It’s been more than 100 years since the Tulsa Race Massacre, when mobs of white residents destroyed what was then known as “Black Wall Street” in the prosperous Greenwood District in Tulsa, Oklahoma. After that historic moment, once-thriving Black business districts throughout the country experienced disruption and decline. Today, despite being one of the last great untapped asset classes in America, Black entrepreneurs continue to struggle against systemic barriers to accessing the capital, knowledge, and networks they need to thrive.
Because we believe we cannot leave even one entrepreneur on the sidelines, let alone nearly half of our nation’s potential entrepreneurs, we asked our thoughtful panelists questions such as:
- What was it that enabled historic Black business districts to thrive at a time when segregation and Jim Crow were still rampant?
- What has prevented Black business districts from coming back in the decades since?
- What can we do to support a resurgence? What are the ways policymakers, private industry, and philanthropy can work together to break down barriers and create opportunity for more entrepreneurs of color in ways that strengthen entire economies?
These questions were explored by a Kauffman Foundation panel at the famed South by Southwest conference in Austin, Texas, in March 2022. Anchored by Kauffman Vice President of Entrepreneurship Philip Gaskin, the all-star panel grounded themselves in history to explore how to build a more inclusive future. Here are some highlights from the discussion:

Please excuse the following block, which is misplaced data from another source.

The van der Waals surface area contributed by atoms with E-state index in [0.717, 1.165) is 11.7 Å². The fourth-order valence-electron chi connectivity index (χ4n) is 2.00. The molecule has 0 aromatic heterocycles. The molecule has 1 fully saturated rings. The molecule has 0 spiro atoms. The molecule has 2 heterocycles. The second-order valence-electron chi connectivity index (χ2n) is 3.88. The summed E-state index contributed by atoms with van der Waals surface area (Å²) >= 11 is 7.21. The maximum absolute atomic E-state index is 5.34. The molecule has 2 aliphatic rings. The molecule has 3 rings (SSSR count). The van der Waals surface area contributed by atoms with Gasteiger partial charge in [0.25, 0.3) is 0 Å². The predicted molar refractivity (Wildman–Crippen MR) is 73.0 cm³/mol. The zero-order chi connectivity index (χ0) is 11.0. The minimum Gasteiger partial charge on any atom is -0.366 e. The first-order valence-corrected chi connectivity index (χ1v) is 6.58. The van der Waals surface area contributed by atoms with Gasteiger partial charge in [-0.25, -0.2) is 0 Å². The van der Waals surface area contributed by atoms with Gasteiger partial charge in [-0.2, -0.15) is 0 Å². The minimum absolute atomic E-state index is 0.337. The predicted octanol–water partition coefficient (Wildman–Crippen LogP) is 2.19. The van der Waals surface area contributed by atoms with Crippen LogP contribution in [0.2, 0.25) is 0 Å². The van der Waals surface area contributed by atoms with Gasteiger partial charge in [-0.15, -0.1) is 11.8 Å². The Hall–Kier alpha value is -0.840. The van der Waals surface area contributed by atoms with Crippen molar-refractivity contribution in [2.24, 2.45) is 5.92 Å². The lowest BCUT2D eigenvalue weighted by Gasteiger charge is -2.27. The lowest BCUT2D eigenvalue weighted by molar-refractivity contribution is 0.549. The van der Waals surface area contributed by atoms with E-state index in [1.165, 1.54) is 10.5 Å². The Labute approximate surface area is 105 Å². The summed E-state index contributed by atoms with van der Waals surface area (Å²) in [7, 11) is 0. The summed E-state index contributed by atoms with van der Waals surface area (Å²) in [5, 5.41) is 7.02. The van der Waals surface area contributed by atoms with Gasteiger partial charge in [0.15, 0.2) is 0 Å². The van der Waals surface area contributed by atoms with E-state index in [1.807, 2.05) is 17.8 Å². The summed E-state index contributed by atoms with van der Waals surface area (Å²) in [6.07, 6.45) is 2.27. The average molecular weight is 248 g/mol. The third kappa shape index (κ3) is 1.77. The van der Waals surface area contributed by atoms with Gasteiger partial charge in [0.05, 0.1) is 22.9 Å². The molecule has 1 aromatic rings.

“It goes back to systemic change. Not just access to capital, but access to knowledge, access to understanding not just the importance of business, but also the ability to generate wealth through a business.”
KAREN FREEMAN-WILSON, President & CEO, Chicago Urban League
“We cannot earn our way out of the wealth gap. There is no possible way on income alone for you to earn your way. Maybe one individual can, but you can’t earn a whole community out of the wealth gap because wealth and income are two entirely different things.”
MELISSA HARRIS-PERRY, Professor and Political Commentator
“A lot of people will say we need to rebuild Black Wall Street, but it’s just impossible. We live in a fully integrated society. So we have to reimagine what that looks like in the 21st century – how we can support Black business owners today.”
NEO FRANK, Editor-in-Chief, Black Wall Street Times
“We need a paradigm shift and asset framing that starts with Black brilliance, creativity, and ingenuity. We’ve got over 200 organizations around the country doing the work in communities to advocate for Black entrepreneurs and the policy changes we need to level the playing field for entrepreneurs. We need policies that increase access to opportunity, funding, knowledge and support.
PHILIP GASKIN, Vice President of Entrepreneurship, Ewing Marion Kauffman Foundation
Additional highlights can be found in the video above, and the full panel discussion is available on the Kauffman Foundation’s YouTube channel.